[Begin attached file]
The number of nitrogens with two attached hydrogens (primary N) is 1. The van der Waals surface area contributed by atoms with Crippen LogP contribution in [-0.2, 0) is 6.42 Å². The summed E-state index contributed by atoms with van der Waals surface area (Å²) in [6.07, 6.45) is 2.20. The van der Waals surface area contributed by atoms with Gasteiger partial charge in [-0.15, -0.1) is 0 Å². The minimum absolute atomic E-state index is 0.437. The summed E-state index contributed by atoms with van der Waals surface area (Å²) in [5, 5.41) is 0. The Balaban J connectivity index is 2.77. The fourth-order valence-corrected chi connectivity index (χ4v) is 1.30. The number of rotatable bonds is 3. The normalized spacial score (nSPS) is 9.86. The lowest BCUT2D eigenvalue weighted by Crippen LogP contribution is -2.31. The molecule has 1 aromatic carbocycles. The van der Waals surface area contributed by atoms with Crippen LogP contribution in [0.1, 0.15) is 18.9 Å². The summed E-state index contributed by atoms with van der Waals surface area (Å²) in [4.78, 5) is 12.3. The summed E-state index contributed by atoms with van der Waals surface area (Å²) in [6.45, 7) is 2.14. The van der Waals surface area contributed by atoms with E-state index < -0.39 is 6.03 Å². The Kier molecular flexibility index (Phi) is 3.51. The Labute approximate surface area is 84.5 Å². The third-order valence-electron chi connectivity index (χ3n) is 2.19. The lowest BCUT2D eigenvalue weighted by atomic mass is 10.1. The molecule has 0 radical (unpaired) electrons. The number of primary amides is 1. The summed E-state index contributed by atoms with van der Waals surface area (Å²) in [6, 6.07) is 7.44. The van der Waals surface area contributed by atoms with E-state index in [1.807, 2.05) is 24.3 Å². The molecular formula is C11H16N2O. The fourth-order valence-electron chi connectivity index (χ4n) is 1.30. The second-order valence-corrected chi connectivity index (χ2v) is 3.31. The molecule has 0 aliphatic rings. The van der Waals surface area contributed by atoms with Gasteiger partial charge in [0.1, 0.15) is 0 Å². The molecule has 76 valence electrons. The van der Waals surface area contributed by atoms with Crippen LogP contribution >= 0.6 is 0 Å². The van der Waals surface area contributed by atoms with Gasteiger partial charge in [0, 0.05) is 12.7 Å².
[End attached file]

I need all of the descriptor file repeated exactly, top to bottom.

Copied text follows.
The number of nitrogens with two attached hydrogens (primary N) is 1. The van der Waals surface area contributed by atoms with Crippen LogP contribution in [-0.2, 0) is 6.42 Å². The summed E-state index contributed by atoms with van der Waals surface area (Å²) in [6.07, 6.45) is 2.20. The van der Waals surface area contributed by atoms with Gasteiger partial charge in [-0.15, -0.1) is 0 Å². The minimum absolute atomic E-state index is 0.437. The summed E-state index contributed by atoms with van der Waals surface area (Å²) in [5, 5.41) is 0. The Balaban J connectivity index is 2.77. The fourth-order valence-corrected chi connectivity index (χ4v) is 1.30. The number of rotatable bonds is 3. The normalized spacial score (nSPS) is 9.86. The lowest BCUT2D eigenvalue weighted by Crippen LogP contribution is -2.31. The molecule has 1 aromatic carbocycles. The van der Waals surface area contributed by atoms with Crippen LogP contribution in [0.1, 0.15) is 18.9 Å². The summed E-state index contributed by atoms with van der Waals surface area (Å²) in [4.78, 5) is 12.3. The summed E-state index contributed by atoms with van der Waals surface area (Å²) in [6.45, 7) is 2.14. The van der Waals surface area contributed by atoms with E-state index < -0.39 is 6.03 Å². The Kier molecular flexibility index (Phi) is 3.51. The Labute approximate surface area is 84.5 Å². The third-order valence-electron chi connectivity index (χ3n) is 2.19. The lowest BCUT2D eigenvalue weighted by atomic mass is 10.1. The molecule has 0 radical (unpaired) electrons. The number of primary amides is 1. The summed E-state index contributed by atoms with van der Waals surface area (Å²) in [6, 6.07) is 7.44. The van der Waals surface area contributed by atoms with E-state index in [1.807, 2.05) is 24.3 Å². The molecular formula is C11H16N2O. The fourth-order valence-electron chi connectivity index (χ4n) is 1.30. The second-order valence-corrected chi connectivity index (χ2v) is 3.31. The molecule has 0 aliphatic rings. The van der Waals surface area contributed by atoms with Gasteiger partial charge in [0.1, 0.15) is 0 Å². The molecule has 76 valence electrons. The van der Waals surface area contributed by atoms with Crippen LogP contribution >= 0.6 is 0 Å². The van der Waals surface area contributed by atoms with Gasteiger partial charge in [0, 0.05) is 12.7 Å².